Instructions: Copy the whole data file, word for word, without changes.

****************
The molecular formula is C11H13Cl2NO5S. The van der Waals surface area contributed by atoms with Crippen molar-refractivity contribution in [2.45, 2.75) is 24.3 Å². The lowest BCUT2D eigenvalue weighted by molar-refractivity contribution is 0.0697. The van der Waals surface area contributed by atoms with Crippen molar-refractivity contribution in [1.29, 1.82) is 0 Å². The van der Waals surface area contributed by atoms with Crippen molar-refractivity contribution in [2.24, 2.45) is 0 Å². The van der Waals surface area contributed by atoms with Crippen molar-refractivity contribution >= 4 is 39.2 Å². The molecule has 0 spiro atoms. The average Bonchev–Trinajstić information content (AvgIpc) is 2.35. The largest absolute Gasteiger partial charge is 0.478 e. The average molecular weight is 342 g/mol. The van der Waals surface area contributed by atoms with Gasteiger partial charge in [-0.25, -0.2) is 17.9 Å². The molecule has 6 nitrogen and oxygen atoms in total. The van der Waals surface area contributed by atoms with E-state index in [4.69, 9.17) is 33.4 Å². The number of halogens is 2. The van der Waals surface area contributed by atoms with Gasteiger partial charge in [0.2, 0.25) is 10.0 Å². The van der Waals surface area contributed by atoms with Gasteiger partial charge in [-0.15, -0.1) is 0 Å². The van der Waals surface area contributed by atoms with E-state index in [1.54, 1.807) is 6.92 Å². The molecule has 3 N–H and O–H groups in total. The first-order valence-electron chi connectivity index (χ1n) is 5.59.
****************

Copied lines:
The molecular formula is C11H13Cl2NO5S. The van der Waals surface area contributed by atoms with Crippen molar-refractivity contribution in [2.45, 2.75) is 24.3 Å². The lowest BCUT2D eigenvalue weighted by molar-refractivity contribution is 0.0697. The van der Waals surface area contributed by atoms with Crippen molar-refractivity contribution in [1.29, 1.82) is 0 Å². The van der Waals surface area contributed by atoms with Crippen molar-refractivity contribution in [2.24, 2.45) is 0 Å². The van der Waals surface area contributed by atoms with Crippen molar-refractivity contribution >= 4 is 39.2 Å². The molecule has 0 spiro atoms. The average Bonchev–Trinajstić information content (AvgIpc) is 2.35. The largest absolute Gasteiger partial charge is 0.478 e. The average molecular weight is 342 g/mol. The van der Waals surface area contributed by atoms with Gasteiger partial charge in [-0.25, -0.2) is 17.9 Å². The molecule has 6 nitrogen and oxygen atoms in total. The van der Waals surface area contributed by atoms with E-state index in [4.69, 9.17) is 33.4 Å². The number of halogens is 2. The van der Waals surface area contributed by atoms with Gasteiger partial charge in [0.2, 0.25) is 10.0 Å². The van der Waals surface area contributed by atoms with Gasteiger partial charge in [-0.15, -0.1) is 0 Å². The van der Waals surface area contributed by atoms with E-state index in [1.54, 1.807) is 6.92 Å². The molecule has 3 N–H and O–H groups in total. The first-order valence-electron chi connectivity index (χ1n) is 5.59.